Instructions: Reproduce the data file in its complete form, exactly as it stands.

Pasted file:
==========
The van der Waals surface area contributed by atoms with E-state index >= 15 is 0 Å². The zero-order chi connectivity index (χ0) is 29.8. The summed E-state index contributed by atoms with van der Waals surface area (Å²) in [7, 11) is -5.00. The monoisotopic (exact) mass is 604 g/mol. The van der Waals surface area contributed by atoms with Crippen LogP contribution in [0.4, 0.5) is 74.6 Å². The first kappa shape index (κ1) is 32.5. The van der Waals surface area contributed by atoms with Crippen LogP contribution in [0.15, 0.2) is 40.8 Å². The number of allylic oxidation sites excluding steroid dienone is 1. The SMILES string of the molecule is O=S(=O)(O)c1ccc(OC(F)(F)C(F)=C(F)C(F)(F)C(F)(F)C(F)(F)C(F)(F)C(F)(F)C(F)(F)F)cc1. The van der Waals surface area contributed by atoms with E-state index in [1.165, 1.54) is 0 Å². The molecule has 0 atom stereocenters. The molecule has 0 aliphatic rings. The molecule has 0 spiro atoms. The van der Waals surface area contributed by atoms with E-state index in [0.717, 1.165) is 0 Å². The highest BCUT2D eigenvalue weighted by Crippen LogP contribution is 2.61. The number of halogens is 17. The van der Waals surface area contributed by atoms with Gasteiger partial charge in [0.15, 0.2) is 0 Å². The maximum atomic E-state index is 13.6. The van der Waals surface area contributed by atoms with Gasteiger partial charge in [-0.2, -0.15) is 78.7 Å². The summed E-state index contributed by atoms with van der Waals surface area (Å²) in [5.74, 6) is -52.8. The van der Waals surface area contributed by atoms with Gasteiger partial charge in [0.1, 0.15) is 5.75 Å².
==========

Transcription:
The van der Waals surface area contributed by atoms with E-state index >= 15 is 0 Å². The zero-order chi connectivity index (χ0) is 29.8. The summed E-state index contributed by atoms with van der Waals surface area (Å²) in [7, 11) is -5.00. The monoisotopic (exact) mass is 604 g/mol. The van der Waals surface area contributed by atoms with Crippen LogP contribution in [0.4, 0.5) is 74.6 Å². The first kappa shape index (κ1) is 32.5. The van der Waals surface area contributed by atoms with Crippen LogP contribution in [0.15, 0.2) is 40.8 Å². The number of allylic oxidation sites excluding steroid dienone is 1. The SMILES string of the molecule is O=S(=O)(O)c1ccc(OC(F)(F)C(F)=C(F)C(F)(F)C(F)(F)C(F)(F)C(F)(F)C(F)(F)C(F)(F)F)cc1. The van der Waals surface area contributed by atoms with E-state index in [1.165, 1.54) is 0 Å². The molecule has 0 atom stereocenters. The molecule has 0 aliphatic rings. The molecule has 0 spiro atoms. The van der Waals surface area contributed by atoms with E-state index in [0.717, 1.165) is 0 Å². The highest BCUT2D eigenvalue weighted by Crippen LogP contribution is 2.61. The number of halogens is 17. The van der Waals surface area contributed by atoms with Gasteiger partial charge in [0.15, 0.2) is 0 Å². The maximum atomic E-state index is 13.6. The van der Waals surface area contributed by atoms with Gasteiger partial charge in [-0.2, -0.15) is 78.7 Å². The summed E-state index contributed by atoms with van der Waals surface area (Å²) in [5.74, 6) is -52.8. The van der Waals surface area contributed by atoms with Gasteiger partial charge in [0.1, 0.15) is 5.75 Å².